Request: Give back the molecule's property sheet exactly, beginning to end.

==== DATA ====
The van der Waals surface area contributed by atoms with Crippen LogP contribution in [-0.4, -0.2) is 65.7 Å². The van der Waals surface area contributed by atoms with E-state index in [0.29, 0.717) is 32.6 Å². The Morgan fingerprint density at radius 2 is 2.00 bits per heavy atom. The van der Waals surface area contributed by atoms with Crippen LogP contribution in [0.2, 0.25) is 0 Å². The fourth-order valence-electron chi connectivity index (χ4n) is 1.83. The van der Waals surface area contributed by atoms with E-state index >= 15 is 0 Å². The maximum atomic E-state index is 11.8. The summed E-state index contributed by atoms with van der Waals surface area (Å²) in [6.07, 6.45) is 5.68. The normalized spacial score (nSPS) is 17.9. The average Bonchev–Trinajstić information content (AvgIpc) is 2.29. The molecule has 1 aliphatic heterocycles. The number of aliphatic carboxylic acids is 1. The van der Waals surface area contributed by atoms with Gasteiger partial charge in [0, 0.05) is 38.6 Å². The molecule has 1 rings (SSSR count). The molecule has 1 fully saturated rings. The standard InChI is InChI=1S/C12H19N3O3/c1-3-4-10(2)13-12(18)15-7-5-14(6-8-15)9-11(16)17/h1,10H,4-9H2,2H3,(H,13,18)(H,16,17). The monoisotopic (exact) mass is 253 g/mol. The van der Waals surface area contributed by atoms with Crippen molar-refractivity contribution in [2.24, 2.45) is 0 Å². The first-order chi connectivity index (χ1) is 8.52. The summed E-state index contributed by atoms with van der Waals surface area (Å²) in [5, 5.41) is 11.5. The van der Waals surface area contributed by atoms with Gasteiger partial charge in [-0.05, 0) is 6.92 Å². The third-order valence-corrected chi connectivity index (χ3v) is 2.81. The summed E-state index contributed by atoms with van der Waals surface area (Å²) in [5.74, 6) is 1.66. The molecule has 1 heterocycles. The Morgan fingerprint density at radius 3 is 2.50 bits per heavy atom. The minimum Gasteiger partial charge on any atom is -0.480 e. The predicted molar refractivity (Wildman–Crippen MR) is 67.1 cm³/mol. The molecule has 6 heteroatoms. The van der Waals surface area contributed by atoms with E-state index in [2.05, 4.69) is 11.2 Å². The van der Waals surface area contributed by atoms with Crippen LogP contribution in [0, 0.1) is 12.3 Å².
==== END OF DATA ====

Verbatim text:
The van der Waals surface area contributed by atoms with Crippen LogP contribution in [-0.4, -0.2) is 65.7 Å². The van der Waals surface area contributed by atoms with E-state index in [0.29, 0.717) is 32.6 Å². The Morgan fingerprint density at radius 2 is 2.00 bits per heavy atom. The van der Waals surface area contributed by atoms with Crippen LogP contribution in [0.2, 0.25) is 0 Å². The fourth-order valence-electron chi connectivity index (χ4n) is 1.83. The van der Waals surface area contributed by atoms with E-state index >= 15 is 0 Å². The maximum atomic E-state index is 11.8. The summed E-state index contributed by atoms with van der Waals surface area (Å²) in [6.07, 6.45) is 5.68. The normalized spacial score (nSPS) is 17.9. The average Bonchev–Trinajstić information content (AvgIpc) is 2.29. The molecule has 1 aliphatic heterocycles. The number of aliphatic carboxylic acids is 1. The van der Waals surface area contributed by atoms with Gasteiger partial charge in [0, 0.05) is 38.6 Å². The molecule has 1 rings (SSSR count). The molecule has 1 fully saturated rings. The standard InChI is InChI=1S/C12H19N3O3/c1-3-4-10(2)13-12(18)15-7-5-14(6-8-15)9-11(16)17/h1,10H,4-9H2,2H3,(H,13,18)(H,16,17). The monoisotopic (exact) mass is 253 g/mol. The van der Waals surface area contributed by atoms with Crippen molar-refractivity contribution in [2.24, 2.45) is 0 Å². The first-order chi connectivity index (χ1) is 8.52. The summed E-state index contributed by atoms with van der Waals surface area (Å²) in [5, 5.41) is 11.5. The van der Waals surface area contributed by atoms with Gasteiger partial charge in [-0.05, 0) is 6.92 Å². The third-order valence-corrected chi connectivity index (χ3v) is 2.81. The summed E-state index contributed by atoms with van der Waals surface area (Å²) in [5.74, 6) is 1.66. The molecule has 1 heterocycles. The Morgan fingerprint density at radius 3 is 2.50 bits per heavy atom. The minimum Gasteiger partial charge on any atom is -0.480 e. The predicted molar refractivity (Wildman–Crippen MR) is 67.1 cm³/mol. The molecule has 6 heteroatoms. The van der Waals surface area contributed by atoms with E-state index in [2.05, 4.69) is 11.2 Å². The van der Waals surface area contributed by atoms with Crippen LogP contribution in [0, 0.1) is 12.3 Å².